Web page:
Elements and Attributes

Just as in the W3C schema specification, specifying an <ElementType ...> and <AttributeType ...> defines the elements and attributes contained in an XDR schema, respectively. These provide the definition and type of the elements and attributes. Then an instance of an element or an attribute is declared using <element ...> or <attribute ...> tags.

Consider the XDR schema shown in Listing 1.

Listing 1: Example XDR Schema

<?xml version="1.0"?>
<Schema xmlns="schemas-microsoft-com:xml-data">
 <ElementType name="title" />
 <ElementType name="author" />
 <ElementType name="pages" />
 <ElementType name="book" model="closed">
 <element type="title" />
 <element type="author" />
 <element type="pages" />
 <AttributeType name="copyright" />
 <attribute type="copyright" />

The schema defines four elements: <title>, <author>, <pages>, and <book> using the <ElementType> element. The <book> element specifies the individual elements and attributes that make it up. In other words, it describes the content model for the element. There is much more to the content model than this simple example shows, and we will discuss the additional components in the next section.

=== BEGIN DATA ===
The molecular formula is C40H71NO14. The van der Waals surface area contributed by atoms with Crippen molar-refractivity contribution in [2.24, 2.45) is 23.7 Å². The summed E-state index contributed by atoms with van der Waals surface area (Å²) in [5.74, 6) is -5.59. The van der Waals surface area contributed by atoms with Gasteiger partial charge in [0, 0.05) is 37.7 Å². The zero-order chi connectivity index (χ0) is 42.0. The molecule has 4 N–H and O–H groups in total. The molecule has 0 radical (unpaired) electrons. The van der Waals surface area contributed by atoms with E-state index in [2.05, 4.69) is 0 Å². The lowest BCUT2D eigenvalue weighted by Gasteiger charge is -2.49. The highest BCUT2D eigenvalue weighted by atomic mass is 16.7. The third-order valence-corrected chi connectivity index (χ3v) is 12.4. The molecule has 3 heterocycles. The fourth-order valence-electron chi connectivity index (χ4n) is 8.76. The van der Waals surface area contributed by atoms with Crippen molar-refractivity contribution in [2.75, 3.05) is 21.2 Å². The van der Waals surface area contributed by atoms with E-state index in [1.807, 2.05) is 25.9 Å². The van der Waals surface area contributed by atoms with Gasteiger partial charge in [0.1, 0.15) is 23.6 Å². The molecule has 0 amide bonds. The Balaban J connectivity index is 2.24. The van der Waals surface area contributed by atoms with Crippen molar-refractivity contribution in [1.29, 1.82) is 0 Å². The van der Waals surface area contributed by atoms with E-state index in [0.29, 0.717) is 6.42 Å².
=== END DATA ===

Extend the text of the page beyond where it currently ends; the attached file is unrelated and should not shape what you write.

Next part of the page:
This example shows that each <book> element contains <title>, <author>, and <pages> child elements. This content model is specified using the <element> element along with the type attribute that references the <element> type defined earlier.

There is also support for global attributes that allow multiple elements to share the definition of a common attribute. Take a look at Listing 2. This schema declares an attribute, copyright, for the <book> element. This is done using the <AttributeType> element, which defines an attribute type, and then declaring it using the <attribute> element. You specify the <AttributeType> element globally by placing it outside the context of any <ElementType>.